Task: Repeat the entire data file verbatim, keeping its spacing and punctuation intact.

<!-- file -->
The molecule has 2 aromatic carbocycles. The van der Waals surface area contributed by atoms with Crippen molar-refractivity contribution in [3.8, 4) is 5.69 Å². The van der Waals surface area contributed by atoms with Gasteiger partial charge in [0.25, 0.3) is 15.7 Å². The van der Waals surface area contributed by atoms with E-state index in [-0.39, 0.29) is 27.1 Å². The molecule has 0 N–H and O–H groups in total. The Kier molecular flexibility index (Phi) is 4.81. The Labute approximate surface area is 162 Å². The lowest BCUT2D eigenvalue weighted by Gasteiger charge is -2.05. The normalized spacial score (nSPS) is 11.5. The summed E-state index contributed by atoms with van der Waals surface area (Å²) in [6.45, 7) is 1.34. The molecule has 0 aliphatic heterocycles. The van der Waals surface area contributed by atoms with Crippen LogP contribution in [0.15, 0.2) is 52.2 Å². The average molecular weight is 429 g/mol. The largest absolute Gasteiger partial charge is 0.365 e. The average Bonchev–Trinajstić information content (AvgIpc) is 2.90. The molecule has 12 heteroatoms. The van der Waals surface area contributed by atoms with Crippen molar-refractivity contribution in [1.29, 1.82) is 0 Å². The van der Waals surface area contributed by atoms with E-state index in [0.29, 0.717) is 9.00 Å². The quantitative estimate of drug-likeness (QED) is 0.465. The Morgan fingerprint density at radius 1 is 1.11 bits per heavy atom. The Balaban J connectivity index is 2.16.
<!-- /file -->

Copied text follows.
The molecule has 2 aromatic carbocycles. The van der Waals surface area contributed by atoms with Crippen molar-refractivity contribution in [3.8, 4) is 5.69 Å². The van der Waals surface area contributed by atoms with Gasteiger partial charge in [0.25, 0.3) is 15.7 Å². The van der Waals surface area contributed by atoms with E-state index in [-0.39, 0.29) is 27.1 Å². The molecule has 0 N–H and O–H groups in total. The Kier molecular flexibility index (Phi) is 4.81. The Labute approximate surface area is 162 Å². The lowest BCUT2D eigenvalue weighted by Gasteiger charge is -2.05. The normalized spacial score (nSPS) is 11.5. The summed E-state index contributed by atoms with van der Waals surface area (Å²) in [6.45, 7) is 1.34. The molecule has 0 aliphatic heterocycles. The van der Waals surface area contributed by atoms with Crippen LogP contribution in [0.15, 0.2) is 52.2 Å². The average molecular weight is 429 g/mol. The largest absolute Gasteiger partial charge is 0.365 e. The average Bonchev–Trinajstić information content (AvgIpc) is 2.90. The molecule has 12 heteroatoms. The van der Waals surface area contributed by atoms with Crippen molar-refractivity contribution in [1.29, 1.82) is 0 Å². The van der Waals surface area contributed by atoms with E-state index in [0.29, 0.717) is 9.00 Å². The quantitative estimate of drug-likeness (QED) is 0.465. The Morgan fingerprint density at radius 1 is 1.11 bits per heavy atom. The Balaban J connectivity index is 2.16.